Lavrov: Stop Re-Interpreting the June 30 Geneva Communique on Syria
July 4, 2012 • 8:11AM

Tuesday in Moscow, Foreign Minister Sergei Lavrov spoke out against certain Western countries resorting to distortions and re-interpretations of the June 30 Geneva communique, which called for all Syrian parties to stop the violence and negotiate. Next week, Russia is hosting a meeting with Syrian opposition groups in Moscow, and today, Lavrov discussed its prospects and denounced re-interpretations of the Geneva agreement.

Since the June 30 conference, London warmongers have worked overtime to thwart any potential anti-war impact, by retailing false inferences in the media—in particular that it was agreed that Assad should step down, and orchestrating denials and objections by Syrian opposition elements.

Said Lavrov, "It seemed to us that the consensus reached in the final communique is an important step to consolidate the positions of all members of the international community, the participants in the conference and Syrian sides, on the positions of a peaceful settlement and the refusal to solve the problem in the military way. Unfortunately, some representatives of the Syrian opposition began to state that the Geneva decisions are unacceptable for them." He said that, "The Geneva agreements should not be distorted in any way. They mean just what has been written in the communique, and we will try not to rewrite anything afterwards."

Lavrov said that, "Geneva gives good chances and they should be used... It is important that all players are pressing actively on all Syrian parties in order to make them stop violence and get down to the table of negotiations."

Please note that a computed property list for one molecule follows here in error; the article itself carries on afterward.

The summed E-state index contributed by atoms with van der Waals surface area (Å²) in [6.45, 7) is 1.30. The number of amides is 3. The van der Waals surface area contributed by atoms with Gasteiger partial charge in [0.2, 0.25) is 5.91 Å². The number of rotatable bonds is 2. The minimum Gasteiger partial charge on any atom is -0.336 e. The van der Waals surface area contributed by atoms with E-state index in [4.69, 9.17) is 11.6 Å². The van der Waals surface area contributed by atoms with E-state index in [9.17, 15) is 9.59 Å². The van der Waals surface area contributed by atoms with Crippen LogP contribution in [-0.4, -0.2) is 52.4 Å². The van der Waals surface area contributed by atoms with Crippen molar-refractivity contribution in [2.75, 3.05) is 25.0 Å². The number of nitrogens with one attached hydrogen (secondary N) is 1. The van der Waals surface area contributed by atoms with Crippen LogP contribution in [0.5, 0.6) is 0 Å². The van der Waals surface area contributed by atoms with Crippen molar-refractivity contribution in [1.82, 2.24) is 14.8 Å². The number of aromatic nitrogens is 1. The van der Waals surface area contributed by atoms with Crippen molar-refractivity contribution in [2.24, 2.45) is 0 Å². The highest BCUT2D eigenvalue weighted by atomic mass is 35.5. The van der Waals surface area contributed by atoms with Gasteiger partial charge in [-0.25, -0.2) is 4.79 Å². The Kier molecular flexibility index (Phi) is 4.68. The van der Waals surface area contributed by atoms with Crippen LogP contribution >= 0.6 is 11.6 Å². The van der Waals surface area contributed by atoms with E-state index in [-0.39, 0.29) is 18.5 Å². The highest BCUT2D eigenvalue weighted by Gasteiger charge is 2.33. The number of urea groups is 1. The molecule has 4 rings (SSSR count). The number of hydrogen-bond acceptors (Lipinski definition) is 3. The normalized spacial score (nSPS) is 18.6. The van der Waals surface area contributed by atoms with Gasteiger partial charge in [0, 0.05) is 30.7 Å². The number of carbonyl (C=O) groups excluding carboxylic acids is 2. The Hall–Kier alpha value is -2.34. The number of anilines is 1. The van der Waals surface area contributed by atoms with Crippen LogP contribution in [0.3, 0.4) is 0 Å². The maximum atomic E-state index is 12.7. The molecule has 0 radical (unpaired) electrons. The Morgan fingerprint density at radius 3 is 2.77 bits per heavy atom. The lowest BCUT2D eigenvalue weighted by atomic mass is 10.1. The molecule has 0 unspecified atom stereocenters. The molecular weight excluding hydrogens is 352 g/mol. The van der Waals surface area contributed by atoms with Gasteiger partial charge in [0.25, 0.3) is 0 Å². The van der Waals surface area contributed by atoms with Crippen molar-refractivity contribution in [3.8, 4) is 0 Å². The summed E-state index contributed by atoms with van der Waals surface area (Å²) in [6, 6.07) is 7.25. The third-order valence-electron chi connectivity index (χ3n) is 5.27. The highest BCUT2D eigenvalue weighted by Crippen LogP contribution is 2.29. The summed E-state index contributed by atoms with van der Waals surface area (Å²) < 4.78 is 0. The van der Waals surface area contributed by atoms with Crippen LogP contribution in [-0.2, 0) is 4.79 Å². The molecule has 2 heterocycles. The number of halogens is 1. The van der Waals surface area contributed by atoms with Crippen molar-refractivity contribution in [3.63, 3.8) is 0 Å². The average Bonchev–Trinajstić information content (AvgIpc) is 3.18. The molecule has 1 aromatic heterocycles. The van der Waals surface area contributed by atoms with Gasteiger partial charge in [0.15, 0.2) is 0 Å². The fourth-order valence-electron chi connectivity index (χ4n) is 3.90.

Even stronger denunciations came today from Alexei Pushkov, Chairman of the State Duma's Foreign Affairs Committee, speaking at a separate event in Moscow. "A war of interpretation broke out after the agreement on political transformation in Syria was signed in Geneva," he said. Specifically, U.S. Sec. of State Hillary Clinton holds the belief that the agreement lets the current Syrian leadership know that it must go, he continued, whereras, "Moscow, by contrast, said the agreement does not say a word about Assad's resignation and that he is not mentioned at all in it."

The United States and Russia are on a collision course, Pushkov warned. "We are again witnessing a collision. On the one hand we can see the United States and the so-called Friends of Syria who want Assad to resign. On the other, Russia and China are seeking an immediate end to the violence and the earliest possible beginning of talks between the Syrian government and opposition."

He stressed that the only common ground between the two sides is the belief that the situation in Syria must be settled politically. He added, however, that the U.S. is insisting on the precondition of Assad resigning.

Pushkov added still further, that the United States and others are actively dictating what the Syrian opposition's position should be. "The rebels have announced already that they will not start talks before Assad's resignation, which indicates that they obey the logic dictated from abroad."

Pushkov referred to the case of Libya as having similarities to what is happening now. There were differing interpretations of UN Security Council Resolution 1973 on Libya, which eventuated in NATO resorting to military action there.

Monday at the UN, a closed-door session of the Security Council received a briefing given by U.N. High Commissioner on Human Rights Navi Pillay, during which, it was reported afterward, she repeated her call for the case of the Syrian government to go before the International Criminal Court at the Hague. In an appearance of even-handedness, she also said that there are charges that the opposition is torturing children in Syria, and she would be willing to send in a team to investigate. But her role, and a new report out today by Human Rights Watch, charging the Syrian government with practicing torture, is in step with the drumbeat for war.